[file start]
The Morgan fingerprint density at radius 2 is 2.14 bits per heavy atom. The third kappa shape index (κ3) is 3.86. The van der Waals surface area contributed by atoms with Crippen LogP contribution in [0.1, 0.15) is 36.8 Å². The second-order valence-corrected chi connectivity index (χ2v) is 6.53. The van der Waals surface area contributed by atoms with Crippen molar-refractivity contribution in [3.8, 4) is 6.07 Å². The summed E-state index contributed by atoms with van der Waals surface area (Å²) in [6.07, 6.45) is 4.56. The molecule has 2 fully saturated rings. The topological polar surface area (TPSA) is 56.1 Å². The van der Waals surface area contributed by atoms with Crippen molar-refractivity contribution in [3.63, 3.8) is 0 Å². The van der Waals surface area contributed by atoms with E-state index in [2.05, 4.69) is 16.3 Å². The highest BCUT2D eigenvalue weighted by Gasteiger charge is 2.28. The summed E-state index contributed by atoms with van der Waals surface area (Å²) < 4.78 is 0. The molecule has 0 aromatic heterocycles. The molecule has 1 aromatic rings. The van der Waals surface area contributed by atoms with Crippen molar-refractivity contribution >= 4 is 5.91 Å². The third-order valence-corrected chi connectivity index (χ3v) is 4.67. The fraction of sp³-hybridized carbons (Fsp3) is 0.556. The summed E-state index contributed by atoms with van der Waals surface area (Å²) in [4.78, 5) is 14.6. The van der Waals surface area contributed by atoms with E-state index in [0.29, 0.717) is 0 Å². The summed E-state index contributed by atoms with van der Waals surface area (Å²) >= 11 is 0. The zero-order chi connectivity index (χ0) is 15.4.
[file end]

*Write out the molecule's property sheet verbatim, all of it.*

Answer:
The Morgan fingerprint density at radius 2 is 2.14 bits per heavy atom. The third kappa shape index (κ3) is 3.86. The van der Waals surface area contributed by atoms with Crippen LogP contribution in [0.1, 0.15) is 36.8 Å². The second-order valence-corrected chi connectivity index (χ2v) is 6.53. The van der Waals surface area contributed by atoms with Crippen molar-refractivity contribution in [3.8, 4) is 6.07 Å². The summed E-state index contributed by atoms with van der Waals surface area (Å²) in [6.07, 6.45) is 4.56. The molecule has 2 fully saturated rings. The topological polar surface area (TPSA) is 56.1 Å². The van der Waals surface area contributed by atoms with Crippen molar-refractivity contribution in [3.63, 3.8) is 0 Å². The van der Waals surface area contributed by atoms with E-state index in [2.05, 4.69) is 16.3 Å². The highest BCUT2D eigenvalue weighted by Gasteiger charge is 2.28. The summed E-state index contributed by atoms with van der Waals surface area (Å²) < 4.78 is 0. The molecule has 0 aromatic heterocycles. The molecule has 1 aromatic rings. The van der Waals surface area contributed by atoms with Crippen molar-refractivity contribution >= 4 is 5.91 Å². The third-order valence-corrected chi connectivity index (χ3v) is 4.67. The fraction of sp³-hybridized carbons (Fsp3) is 0.556. The summed E-state index contributed by atoms with van der Waals surface area (Å²) in [4.78, 5) is 14.6. The van der Waals surface area contributed by atoms with E-state index in [0.29, 0.717) is 0 Å². The summed E-state index contributed by atoms with van der Waals surface area (Å²) >= 11 is 0. The zero-order chi connectivity index (χ0) is 15.4.